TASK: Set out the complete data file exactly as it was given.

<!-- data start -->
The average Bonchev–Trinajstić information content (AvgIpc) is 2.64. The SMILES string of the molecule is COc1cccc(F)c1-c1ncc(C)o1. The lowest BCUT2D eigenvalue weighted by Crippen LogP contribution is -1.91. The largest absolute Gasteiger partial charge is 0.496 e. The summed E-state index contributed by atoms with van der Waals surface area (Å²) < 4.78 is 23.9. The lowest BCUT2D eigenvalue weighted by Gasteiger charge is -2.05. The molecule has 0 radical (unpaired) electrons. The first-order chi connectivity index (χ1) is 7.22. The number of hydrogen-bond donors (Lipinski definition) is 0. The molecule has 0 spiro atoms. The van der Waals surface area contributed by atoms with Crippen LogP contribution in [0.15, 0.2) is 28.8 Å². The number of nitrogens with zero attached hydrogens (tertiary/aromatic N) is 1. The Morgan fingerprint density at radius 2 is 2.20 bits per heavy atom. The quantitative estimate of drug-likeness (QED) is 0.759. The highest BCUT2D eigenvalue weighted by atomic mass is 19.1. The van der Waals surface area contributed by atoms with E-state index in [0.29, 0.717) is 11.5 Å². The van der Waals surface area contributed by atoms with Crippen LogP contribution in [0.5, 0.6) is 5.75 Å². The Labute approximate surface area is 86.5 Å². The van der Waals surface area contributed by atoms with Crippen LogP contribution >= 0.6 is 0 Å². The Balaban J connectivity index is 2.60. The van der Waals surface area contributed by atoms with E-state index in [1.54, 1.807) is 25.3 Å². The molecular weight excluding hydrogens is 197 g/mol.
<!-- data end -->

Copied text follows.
The average Bonchev–Trinajstić information content (AvgIpc) is 2.64. The SMILES string of the molecule is COc1cccc(F)c1-c1ncc(C)o1. The lowest BCUT2D eigenvalue weighted by Crippen LogP contribution is -1.91. The largest absolute Gasteiger partial charge is 0.496 e. The summed E-state index contributed by atoms with van der Waals surface area (Å²) < 4.78 is 23.9. The lowest BCUT2D eigenvalue weighted by Gasteiger charge is -2.05. The molecule has 0 radical (unpaired) electrons. The first-order chi connectivity index (χ1) is 7.22. The number of hydrogen-bond donors (Lipinski definition) is 0. The molecule has 0 spiro atoms. The van der Waals surface area contributed by atoms with Crippen LogP contribution in [0.15, 0.2) is 28.8 Å². The number of nitrogens with zero attached hydrogens (tertiary/aromatic N) is 1. The Morgan fingerprint density at radius 2 is 2.20 bits per heavy atom. The quantitative estimate of drug-likeness (QED) is 0.759. The highest BCUT2D eigenvalue weighted by atomic mass is 19.1. The van der Waals surface area contributed by atoms with E-state index in [0.29, 0.717) is 11.5 Å². The van der Waals surface area contributed by atoms with Crippen LogP contribution in [0.5, 0.6) is 5.75 Å². The Labute approximate surface area is 86.5 Å². The van der Waals surface area contributed by atoms with Crippen LogP contribution >= 0.6 is 0 Å². The Balaban J connectivity index is 2.60. The van der Waals surface area contributed by atoms with E-state index in [1.54, 1.807) is 25.3 Å². The molecular weight excluding hydrogens is 197 g/mol.